Life-Course-Persistent versus Adolescence-Limited Antisocial Behavior


Book Section

© 2006 by John Wiley & Sons, Inc. All rights reserved. This chapter reviews 10 years of research into a developmental taxonomy of antisocial behavior that proposed two primary hypothetical prototypes: life-course-persistent versus adolescence-limited offenders. According to the taxonomic theory, life-course-persistent offenders' antisocial behavior has its origins in neurodevelopmental processes; it begins in childhood and continues persistently thereafter. In contrast, adolescence- limited offenders' antisocial behavior has its origins in social processes; it begins in adolescence and desists in young adulthood. Life-course-persistent antisocial behavior originates early in life, when the difficult behavior of a high-risk young child is exacerbated by a high-risk social environment. The chapter presents four groups of existing studies, which suggests that the pattern of antisocial behavior that begins early in life, is pervasive across settings, is characterized by aggressive personality traits, includes physical aggression, and persists into adulthood is associated with relatively more genetic influence than is the pattern of later-onset, situational, transient delinquency.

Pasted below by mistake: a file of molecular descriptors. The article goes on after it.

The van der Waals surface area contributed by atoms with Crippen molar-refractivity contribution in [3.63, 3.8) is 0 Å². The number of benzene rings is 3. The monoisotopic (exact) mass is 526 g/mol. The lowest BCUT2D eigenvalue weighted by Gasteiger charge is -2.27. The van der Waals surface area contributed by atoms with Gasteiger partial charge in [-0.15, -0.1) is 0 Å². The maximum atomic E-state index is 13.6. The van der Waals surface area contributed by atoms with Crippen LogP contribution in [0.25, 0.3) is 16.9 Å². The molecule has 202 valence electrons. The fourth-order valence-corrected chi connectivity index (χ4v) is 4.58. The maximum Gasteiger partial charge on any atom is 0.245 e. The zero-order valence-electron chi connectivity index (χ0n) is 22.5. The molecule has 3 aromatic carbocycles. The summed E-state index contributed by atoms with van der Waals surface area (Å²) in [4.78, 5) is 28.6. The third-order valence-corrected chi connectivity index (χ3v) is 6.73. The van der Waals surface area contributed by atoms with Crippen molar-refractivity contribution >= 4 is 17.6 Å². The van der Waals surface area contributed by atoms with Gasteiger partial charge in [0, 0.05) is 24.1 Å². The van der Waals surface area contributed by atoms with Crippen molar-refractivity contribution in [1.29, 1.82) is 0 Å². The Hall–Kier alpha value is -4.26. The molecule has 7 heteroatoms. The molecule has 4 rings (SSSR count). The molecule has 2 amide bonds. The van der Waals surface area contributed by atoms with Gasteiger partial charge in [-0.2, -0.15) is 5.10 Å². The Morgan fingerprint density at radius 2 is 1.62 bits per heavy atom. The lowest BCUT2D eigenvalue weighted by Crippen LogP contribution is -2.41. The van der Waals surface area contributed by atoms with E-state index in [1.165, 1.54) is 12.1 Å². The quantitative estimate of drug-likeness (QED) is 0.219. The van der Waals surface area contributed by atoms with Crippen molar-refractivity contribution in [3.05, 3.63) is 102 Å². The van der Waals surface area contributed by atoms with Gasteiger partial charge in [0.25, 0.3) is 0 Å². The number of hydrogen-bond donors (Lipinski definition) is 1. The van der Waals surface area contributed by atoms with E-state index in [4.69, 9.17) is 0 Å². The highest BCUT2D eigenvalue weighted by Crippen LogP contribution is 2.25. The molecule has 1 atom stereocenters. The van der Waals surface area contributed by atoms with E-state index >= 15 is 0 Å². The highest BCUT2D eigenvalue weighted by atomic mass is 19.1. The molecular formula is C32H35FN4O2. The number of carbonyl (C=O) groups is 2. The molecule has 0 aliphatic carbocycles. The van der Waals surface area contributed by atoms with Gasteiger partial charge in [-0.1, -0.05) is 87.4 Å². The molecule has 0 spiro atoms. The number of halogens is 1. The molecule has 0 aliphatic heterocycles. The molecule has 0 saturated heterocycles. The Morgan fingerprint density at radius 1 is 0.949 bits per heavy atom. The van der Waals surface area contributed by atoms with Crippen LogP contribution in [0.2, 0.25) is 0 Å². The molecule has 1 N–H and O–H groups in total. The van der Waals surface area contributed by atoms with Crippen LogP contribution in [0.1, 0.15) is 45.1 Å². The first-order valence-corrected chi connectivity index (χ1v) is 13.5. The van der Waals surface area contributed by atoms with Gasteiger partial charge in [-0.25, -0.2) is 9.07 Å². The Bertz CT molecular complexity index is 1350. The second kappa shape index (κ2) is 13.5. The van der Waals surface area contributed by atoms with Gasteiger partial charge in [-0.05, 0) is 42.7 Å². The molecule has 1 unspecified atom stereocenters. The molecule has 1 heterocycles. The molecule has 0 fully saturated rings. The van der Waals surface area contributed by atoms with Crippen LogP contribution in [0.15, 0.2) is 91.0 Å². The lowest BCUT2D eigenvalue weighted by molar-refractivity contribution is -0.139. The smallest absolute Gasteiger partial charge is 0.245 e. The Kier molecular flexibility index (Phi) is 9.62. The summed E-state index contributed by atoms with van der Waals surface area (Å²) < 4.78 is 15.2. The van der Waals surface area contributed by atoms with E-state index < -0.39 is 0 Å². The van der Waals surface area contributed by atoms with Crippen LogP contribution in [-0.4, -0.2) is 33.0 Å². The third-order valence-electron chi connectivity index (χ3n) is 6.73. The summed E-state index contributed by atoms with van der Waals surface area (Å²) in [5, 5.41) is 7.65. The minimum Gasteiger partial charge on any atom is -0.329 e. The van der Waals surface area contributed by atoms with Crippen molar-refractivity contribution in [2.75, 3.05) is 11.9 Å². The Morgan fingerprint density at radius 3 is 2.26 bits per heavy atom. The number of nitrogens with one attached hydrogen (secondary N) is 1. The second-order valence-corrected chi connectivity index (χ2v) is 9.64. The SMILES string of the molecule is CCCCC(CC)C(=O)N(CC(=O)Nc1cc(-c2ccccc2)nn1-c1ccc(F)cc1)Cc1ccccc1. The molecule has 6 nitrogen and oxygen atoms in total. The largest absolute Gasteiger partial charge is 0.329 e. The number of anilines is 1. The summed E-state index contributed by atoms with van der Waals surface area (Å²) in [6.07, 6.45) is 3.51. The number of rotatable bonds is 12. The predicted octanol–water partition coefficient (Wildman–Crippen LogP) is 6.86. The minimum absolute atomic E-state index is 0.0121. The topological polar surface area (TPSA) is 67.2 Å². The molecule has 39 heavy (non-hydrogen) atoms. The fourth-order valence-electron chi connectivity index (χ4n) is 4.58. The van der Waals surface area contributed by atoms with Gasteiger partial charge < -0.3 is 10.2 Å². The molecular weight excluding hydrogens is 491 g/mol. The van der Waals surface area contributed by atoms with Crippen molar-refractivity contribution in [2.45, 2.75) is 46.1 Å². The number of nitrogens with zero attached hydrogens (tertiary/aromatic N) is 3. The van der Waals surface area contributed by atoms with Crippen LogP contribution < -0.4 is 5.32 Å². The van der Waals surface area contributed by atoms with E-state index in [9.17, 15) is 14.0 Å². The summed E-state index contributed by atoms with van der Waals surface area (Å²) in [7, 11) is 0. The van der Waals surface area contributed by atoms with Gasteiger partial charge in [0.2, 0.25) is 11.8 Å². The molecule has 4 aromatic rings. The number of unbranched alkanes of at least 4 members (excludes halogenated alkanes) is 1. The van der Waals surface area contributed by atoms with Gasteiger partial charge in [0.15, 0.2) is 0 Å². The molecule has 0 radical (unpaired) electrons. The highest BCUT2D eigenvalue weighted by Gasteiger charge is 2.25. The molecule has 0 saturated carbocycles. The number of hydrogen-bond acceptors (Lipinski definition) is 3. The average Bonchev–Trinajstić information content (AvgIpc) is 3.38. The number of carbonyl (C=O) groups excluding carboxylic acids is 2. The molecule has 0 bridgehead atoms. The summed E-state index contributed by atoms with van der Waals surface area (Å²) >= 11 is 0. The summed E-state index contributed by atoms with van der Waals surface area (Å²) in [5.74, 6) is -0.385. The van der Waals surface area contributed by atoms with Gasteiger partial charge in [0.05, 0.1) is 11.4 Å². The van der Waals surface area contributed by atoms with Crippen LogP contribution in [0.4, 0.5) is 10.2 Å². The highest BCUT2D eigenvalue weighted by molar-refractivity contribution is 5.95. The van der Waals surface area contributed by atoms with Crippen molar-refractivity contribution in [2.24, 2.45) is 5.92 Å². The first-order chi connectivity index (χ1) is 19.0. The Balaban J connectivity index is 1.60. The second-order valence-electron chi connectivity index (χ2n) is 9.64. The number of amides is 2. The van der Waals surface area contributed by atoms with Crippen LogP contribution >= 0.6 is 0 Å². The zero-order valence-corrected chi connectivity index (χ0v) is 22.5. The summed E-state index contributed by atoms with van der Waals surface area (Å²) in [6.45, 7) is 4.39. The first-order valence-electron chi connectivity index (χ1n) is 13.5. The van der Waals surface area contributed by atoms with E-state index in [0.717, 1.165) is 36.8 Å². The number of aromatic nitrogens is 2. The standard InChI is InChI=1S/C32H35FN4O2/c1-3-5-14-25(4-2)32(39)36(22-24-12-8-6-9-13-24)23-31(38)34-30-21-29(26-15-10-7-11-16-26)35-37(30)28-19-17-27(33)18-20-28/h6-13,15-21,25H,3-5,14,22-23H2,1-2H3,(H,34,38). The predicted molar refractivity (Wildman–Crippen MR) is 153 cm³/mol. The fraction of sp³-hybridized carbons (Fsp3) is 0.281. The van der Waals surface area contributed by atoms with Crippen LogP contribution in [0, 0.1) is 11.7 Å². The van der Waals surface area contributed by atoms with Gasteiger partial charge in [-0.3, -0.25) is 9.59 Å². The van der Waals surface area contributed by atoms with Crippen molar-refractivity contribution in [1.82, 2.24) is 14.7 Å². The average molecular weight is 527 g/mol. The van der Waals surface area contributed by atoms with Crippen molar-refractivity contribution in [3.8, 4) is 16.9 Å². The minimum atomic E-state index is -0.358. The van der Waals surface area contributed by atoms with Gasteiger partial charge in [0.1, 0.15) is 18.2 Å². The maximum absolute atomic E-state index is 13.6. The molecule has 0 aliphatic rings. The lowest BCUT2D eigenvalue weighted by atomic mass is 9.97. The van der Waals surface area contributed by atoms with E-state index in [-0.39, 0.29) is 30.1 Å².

Full Text

Duke Authors

Cited Authors

  • Moffitt, TE

Published Date

  • January 1, 2006

Volume / Issue

  • 3 /

Book Title

  • Developmental Psychopathology: Second Edition

Start / End Page

  • 570 - 598

International Standard Book Number 13 (ISBN-13)

  • 9780471237389

Digital Object Identifier (DOI)

  • 10.1002/9780470939406.ch15

Citation Source

  • Scopus